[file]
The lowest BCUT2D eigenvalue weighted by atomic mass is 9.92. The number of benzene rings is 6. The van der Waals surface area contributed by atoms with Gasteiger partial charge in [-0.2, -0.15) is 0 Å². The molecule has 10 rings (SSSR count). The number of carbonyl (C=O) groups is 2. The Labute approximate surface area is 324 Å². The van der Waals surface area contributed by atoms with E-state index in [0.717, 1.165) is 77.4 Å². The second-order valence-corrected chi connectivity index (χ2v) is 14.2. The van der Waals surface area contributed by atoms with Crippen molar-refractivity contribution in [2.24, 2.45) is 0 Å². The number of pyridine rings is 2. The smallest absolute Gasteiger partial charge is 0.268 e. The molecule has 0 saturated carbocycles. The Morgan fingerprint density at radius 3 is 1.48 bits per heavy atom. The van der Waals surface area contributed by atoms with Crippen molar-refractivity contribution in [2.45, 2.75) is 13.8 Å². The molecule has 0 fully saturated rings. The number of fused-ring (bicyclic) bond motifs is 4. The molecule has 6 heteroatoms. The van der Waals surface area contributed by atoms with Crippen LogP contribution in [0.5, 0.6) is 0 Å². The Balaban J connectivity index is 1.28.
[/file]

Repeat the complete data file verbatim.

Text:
The lowest BCUT2D eigenvalue weighted by atomic mass is 9.92. The number of benzene rings is 6. The van der Waals surface area contributed by atoms with Gasteiger partial charge in [-0.2, -0.15) is 0 Å². The molecule has 10 rings (SSSR count). The number of carbonyl (C=O) groups is 2. The Labute approximate surface area is 324 Å². The van der Waals surface area contributed by atoms with E-state index in [0.717, 1.165) is 77.4 Å². The second-order valence-corrected chi connectivity index (χ2v) is 14.2. The van der Waals surface area contributed by atoms with Crippen molar-refractivity contribution in [2.24, 2.45) is 0 Å². The number of pyridine rings is 2. The smallest absolute Gasteiger partial charge is 0.268 e. The molecule has 0 saturated carbocycles. The Morgan fingerprint density at radius 3 is 1.48 bits per heavy atom. The van der Waals surface area contributed by atoms with Crippen molar-refractivity contribution in [2.45, 2.75) is 13.8 Å². The molecule has 0 fully saturated rings. The number of fused-ring (bicyclic) bond motifs is 4. The molecule has 6 heteroatoms. The van der Waals surface area contributed by atoms with Crippen LogP contribution in [0.5, 0.6) is 0 Å². The Balaban J connectivity index is 1.28.